Imagine asking a fish, “What do you think about these waters you live in?” If he could respond, I think he would say, “What’s water?”
In the news recently, we saw a racist photo of the governor of Virginia. At first, he came out and apologized, saying that that’s not who he is. Then he came back and said maybe it wasn’t him—and started talking about ways he can rectify what happened.
Around the same time, a story came out about actor Liam Neeson sharing a tragic event in his life. When it happened, he left the house so infuriated that, in his words, he was looking for the first black person he could find and kill.
A natural first response is to sort of adjudicate what happened—and of course, knee-jerk reactions are completely understandable. It’s a very jolting statement. They are very jolting images. And I’m pairing these two stories together for a reason. (We’ll get to that later.)
The responses I see are very natural.
“You need to make this right.”
“Should he step down?”
“Should he not step down?”
“How can he prove that he’s not who he says he is? Make us understand. Help us square this circle.”
These images and statements are also very triggering. I have family that left certain parts of the country because of the kind of rage Liam Neeson expressed, or because there was no safe haven when their governor participated in such acts.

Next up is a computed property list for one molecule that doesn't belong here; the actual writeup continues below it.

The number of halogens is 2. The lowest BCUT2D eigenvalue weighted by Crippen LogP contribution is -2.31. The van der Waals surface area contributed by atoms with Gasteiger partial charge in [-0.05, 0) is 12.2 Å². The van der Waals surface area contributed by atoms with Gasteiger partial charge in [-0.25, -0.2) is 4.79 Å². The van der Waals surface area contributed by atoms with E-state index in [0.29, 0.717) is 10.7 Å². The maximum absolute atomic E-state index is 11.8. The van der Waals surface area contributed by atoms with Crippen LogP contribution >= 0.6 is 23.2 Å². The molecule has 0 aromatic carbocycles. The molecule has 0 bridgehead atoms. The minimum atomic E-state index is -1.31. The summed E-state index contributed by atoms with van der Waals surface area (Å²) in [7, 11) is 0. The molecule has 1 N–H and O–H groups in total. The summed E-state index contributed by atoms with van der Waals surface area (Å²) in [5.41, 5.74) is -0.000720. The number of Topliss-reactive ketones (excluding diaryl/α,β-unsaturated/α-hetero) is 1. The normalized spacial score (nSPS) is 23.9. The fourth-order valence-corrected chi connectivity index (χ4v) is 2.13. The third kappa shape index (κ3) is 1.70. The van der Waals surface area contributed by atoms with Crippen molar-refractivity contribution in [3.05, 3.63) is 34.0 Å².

How do you talk about tough things—about various hot buttons or hot takes when it’s all so triggering and when nobody even hears what each other is saying—and still keep people at the table? I don’t have an answer, but I’m going to try.
Back to the fish motif.
Fish don’t consider the water because that’s just the world they’re in. And when you’re just in it, you don’t think about it, unless it becomes toxic. Then you start to notice it.
I’m not so concerned specifically about the governor of Virginia or Liam Neeson. I’m more interested in the water we swim in. And the water we’re in is called white supremacy. I know that’s a triggering word, but I need you to think about this for a second.
Throw a rock anywhere in the American narrative of history and culture, and you will hit upon white supremacy. There was a time when even the Irish weren’t welcome here. When the Constitution talked about all men being created equal, it meant white men over the age of 25. In the Declaration of Independence, our native brothers and sisters were referred to as “savages.”
That idea came from the Doctrine of Discovery, which said if you wage war with indigenous people, those murders don’t count—they’re not murders because they’re not necessarily “image-bearers.”
How else can you get your brain around the subjugation of an entire people as your workforce and call them chattel? That’s the Three-Fifths Compromise. The idea that Africans aren’t necessarily humans.
This is just the waters we’re in.
Pick any social revolution in our culture, whether it’s women’s suffrage or the civil rights or the abolition of slavery. This is us, trying to get our land to understand that we are equal, or should be equal, in the sight of the law. Why is that something we have to fight for?
That’s just the waters we’re in.
Someone once asked, “How come the African-American community never reached economic success and independence?” Well, we tried—in Black Wall Street in Tulsa, Oklahoma. It was set on fire.